“Guy did not know Cary, but he knew someone who did and two weeks later I got an e-mail from Cary, wanting to meet in Phoenix that Monday. Guy and I met with Cary and he was enthusiastic for the plan and the potential to collaborate with the Museum of the Bible. I saw from that experience how effective Pinnacle Forum can be in assisting individuals to live out their calling for the Kingdom. I had to become a Partner.”
Mike joined a Forum group and started meeting other like-minded business people who had a heart for the Lord and for advancing the Kingdom. “When I attended my first national conference, I heard Guy speak on how Kingdom work isn’t just for those who are in pastoral ministry in a church,” Mike says. “We are all to use our gifts to advance the Kingdom. All of us should be doing the work of the ministry.”
Pinnacle Forum has provided great networking opportunities for Mike, but it’s not primarily a business networking group. At first, Mike was reluctant to pursue networking. “There are a lot of successful men in Forums and I didn’t want to be seen as just in it for the business connections. It’s so much more than networking—it’s relationships. We share our heart for the Lord and talk about what’s going on in our lives. We help one another to maintain the balance among spiritual formation, family, business and personal life, despite our demanding schedules. We empathize with one another and mentor one another in whatever we’re going through. We get feedback and encouragement and pray for one another. That’s been very helpful and has solidified my enthusiasm for the Forum.”
A helpful tool for Mike has been the Cultural Impact Plan. “A couple of Partners in our Forum shared their Cultural Impact Plans and Guy encouraged me to do one of my own,” Mike says. “I finished it a few month ago. It helped me develop some clear priorities regarding the Galilean Institute. And writing them down means I can share them with others and get feedback.”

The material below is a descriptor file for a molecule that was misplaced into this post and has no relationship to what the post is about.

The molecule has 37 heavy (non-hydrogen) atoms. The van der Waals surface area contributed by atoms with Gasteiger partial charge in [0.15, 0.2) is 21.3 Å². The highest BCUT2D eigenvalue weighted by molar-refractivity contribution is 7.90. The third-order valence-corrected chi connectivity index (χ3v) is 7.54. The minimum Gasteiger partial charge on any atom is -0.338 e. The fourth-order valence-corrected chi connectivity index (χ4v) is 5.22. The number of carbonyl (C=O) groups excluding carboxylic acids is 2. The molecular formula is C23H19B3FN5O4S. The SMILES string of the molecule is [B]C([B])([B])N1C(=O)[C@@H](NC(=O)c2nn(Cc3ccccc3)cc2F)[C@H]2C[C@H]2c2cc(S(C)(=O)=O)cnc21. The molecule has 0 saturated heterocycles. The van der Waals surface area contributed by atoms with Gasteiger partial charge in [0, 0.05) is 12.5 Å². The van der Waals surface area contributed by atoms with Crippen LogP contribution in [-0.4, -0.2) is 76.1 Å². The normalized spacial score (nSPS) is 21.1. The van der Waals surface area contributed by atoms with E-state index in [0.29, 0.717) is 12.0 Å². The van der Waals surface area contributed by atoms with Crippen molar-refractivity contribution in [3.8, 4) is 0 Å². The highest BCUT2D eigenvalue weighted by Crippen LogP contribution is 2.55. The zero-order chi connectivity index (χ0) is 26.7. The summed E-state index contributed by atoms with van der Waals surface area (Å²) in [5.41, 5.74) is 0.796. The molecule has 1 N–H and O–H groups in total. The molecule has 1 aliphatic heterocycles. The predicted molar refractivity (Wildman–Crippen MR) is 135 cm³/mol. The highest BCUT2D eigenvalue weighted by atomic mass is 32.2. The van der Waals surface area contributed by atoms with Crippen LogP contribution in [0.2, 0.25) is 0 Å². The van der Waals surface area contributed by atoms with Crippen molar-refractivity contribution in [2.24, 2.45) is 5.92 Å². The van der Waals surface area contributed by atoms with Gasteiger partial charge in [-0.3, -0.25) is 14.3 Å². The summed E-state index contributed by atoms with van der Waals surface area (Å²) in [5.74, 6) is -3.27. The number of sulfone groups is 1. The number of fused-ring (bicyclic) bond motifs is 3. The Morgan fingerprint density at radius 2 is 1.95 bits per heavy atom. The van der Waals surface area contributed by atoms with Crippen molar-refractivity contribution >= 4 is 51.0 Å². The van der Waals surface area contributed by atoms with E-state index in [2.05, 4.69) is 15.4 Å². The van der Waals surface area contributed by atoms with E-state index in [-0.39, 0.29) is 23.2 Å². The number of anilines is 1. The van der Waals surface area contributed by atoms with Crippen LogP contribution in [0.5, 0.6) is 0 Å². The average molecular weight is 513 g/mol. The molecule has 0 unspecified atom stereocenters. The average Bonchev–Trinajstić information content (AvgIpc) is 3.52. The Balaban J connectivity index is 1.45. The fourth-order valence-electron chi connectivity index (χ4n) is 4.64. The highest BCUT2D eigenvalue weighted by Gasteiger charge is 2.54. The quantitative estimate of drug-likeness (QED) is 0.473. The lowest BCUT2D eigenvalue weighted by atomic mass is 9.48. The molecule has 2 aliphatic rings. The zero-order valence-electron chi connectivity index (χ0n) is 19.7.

Networking does play a role in Forums, but Mike sees a distinction. “It’s not the typical networking. It’s not self-seeking or promoting your business. It’s for doing the Lord’s business and trying to leverage the Lord’s resources. Through Pinnacle I got connected to Guy and Guy connected me to Cary Summers of the Museum of the Bible. I also got connected to Kevin Youngblood, who at one time was chairman of the Arizona chapter of Pinnacle Forum. Kevin has agreed to be on the Institute’s advisory board. I’ve also had opportunities to share my vision at some Pinnacle Forum events.
“Cary Summers is now advising us on partnerships in Galilee – with Magdala and the Nazareth Village – and how to ramp up development efforts,” Mike continues. “In less than a year, the Institute has moved from a two-page summary to a team of advisors working on global collaborations to bring this vision to fruition. This could not have happened without Pinnacle Forum.”
Guy Rodgers sums it up well. “One of the key threads with Mike is Bob Jamison connecting him to me and my connecting him to Cary Summers and Partners like Kevin Youngblood. That is quintessential Pinnacle Forum, advancing a Kingdom mission at its best.”
For more information on the Galilean Institute, visit https://